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The November 29, 2017 NASA video Future-Proofing the Interplanetary Internet says:

In a recent demonstration of the technology, NASA sent a selfie from Antarctica to the space station, making numerous stops along the way. This demonstration showed how NASA’s communications engineers are future-proofing the networks of tomorrow, ensuring that one day, the interplanetary internet can become a reality.

I'm not sure what a "NASA selfie" looks like, but I'm curious about the event. How many nodes were used to get from Antarctica to the ISS and what were they?

enter image description here

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The route seems to be (lines separated):

Starting at McMurdo, DTN software on a mobile phone sent the picture on its journey to the International Space Station. The bundles traveled from the McMurdo ground station to NASA’s White Sands Complex via the Tracking and Data Relay Satellite (TDRS).

That's an uplink from McMurdo to one or more TDRS satellites, ending in a downlink to White Sands. (If there was more than one TDRS satellite involved, that was via the usual protocols, not DTN; TDRS itself doesn't have DTN support)

Then, a series of DTN nodes forwarded the bundles to NASA’s Marshall Space Flight Center in Huntsville, Alabama, which is the access point to the operational space station DTN network.

That's a series of Internet connections through store-and-forward DTN servers. most likely the connections were terrestrial fiber.

The bundles were forwarded to the space station via another TDRS link where they were then routed to the Telescience Resource Kit (TReK) demonstration payload.

That's an uplink from Marshall through one or more TDRS satellites (see above) to the DTN test equipment on ISS.

The final DTN node extracted the picture data from the DTN bundles that originated from Antarctica. The payload reassembled the original picture and displayed it onboard the station.

It's a mix of terrestrial and space nodes and links.

The terrestrial DTN nodes between White Sands and Huntsville aren't "nodes" in the way we think of e.g. "Deep Space Network node": big communications complexes. Rather, they're probably research servers running test DTN software to act as the DTN equivalent of an Internet router: The thing that's responsible for the next step on the way.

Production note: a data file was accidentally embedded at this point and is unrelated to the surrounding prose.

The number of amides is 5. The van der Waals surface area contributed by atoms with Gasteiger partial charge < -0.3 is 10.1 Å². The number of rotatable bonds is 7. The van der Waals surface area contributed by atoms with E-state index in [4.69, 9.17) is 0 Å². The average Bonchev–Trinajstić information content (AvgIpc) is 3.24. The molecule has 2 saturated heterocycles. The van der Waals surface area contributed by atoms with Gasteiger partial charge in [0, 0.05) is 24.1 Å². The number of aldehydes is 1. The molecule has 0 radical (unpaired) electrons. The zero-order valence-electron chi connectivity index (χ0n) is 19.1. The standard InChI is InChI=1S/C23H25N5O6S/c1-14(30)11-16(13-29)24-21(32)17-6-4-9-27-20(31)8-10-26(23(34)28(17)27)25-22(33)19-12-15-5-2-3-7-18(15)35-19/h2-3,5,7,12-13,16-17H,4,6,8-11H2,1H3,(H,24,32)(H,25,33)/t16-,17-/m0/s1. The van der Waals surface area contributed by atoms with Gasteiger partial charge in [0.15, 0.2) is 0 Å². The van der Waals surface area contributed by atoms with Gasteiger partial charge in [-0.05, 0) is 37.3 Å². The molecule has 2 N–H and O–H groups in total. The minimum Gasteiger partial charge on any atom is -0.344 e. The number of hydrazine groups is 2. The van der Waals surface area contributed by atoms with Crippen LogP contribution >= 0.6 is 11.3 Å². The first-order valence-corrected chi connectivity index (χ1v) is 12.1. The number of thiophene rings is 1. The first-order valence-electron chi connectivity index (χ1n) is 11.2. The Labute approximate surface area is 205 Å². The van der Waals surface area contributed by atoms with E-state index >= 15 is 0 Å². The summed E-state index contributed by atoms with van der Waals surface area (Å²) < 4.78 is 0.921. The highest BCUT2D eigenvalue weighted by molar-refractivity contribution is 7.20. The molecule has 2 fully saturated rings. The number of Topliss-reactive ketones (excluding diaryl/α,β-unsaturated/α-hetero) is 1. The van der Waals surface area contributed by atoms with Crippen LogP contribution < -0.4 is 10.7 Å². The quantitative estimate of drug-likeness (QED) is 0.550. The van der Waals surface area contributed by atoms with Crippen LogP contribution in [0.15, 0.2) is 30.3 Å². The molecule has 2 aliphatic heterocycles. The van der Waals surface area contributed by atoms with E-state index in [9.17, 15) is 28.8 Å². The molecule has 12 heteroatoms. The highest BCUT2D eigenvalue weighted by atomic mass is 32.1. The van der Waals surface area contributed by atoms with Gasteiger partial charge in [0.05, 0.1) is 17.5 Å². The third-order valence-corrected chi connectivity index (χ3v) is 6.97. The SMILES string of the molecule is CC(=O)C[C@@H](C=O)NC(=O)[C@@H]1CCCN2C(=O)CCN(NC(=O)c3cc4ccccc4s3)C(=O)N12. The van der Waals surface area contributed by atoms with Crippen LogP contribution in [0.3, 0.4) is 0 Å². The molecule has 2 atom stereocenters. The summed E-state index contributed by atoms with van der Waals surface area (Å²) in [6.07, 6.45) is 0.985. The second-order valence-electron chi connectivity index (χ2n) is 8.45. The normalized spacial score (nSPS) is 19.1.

There's been quite a bit of work on using DTN terrestrially, both to link space access points but also for disaster recovery and military purposes:

enter image description here

The basic idea behind the DTN is that to build a disruption tolerant network, you can't rely on any specific link, or even a specific topology of links. The nodes at the bottom of the figure in the Question have disks attached because DTN nodes take responsibility for the bundles (message parts) that they receive; they hang on to them and attempt to deliver them despite disruptions that might take a while. The DTN nodes also attempt that delivery via multiple routes, perhaps not knowing which will succeed and when. (Even the choice of routing algorithms is still in flux) In some cases, they might not even know by what specific route the delivery was accomplished.

Without looking at the logs, it might be that nobody knows which terrestrial nodes actually handled the deliver.

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  • $\begingroup$ For this one, I'm really interested in an explicit list for "...and what were they?" Perhaps a list would be too long, but can you help me at least understand if it goes something like McMurdo ground station → n x TDRSS → White Sands → n x DTN → Marshall Space Flight Center → n x DTN → n x TDRSS to ISS? And DTN's (whatever they are) are all on the ground? The "tinker toy" model shows five different ground stations. Is that realistic? Is that what happened? Did the selfie go to space three different times? $\endgroup$ – uhoh Jun 7 '18 at 15:03
  • $\begingroup$ Added a bit more context and detail. $\endgroup$ – Bob Jacobsen Jun 7 '18 at 19:29

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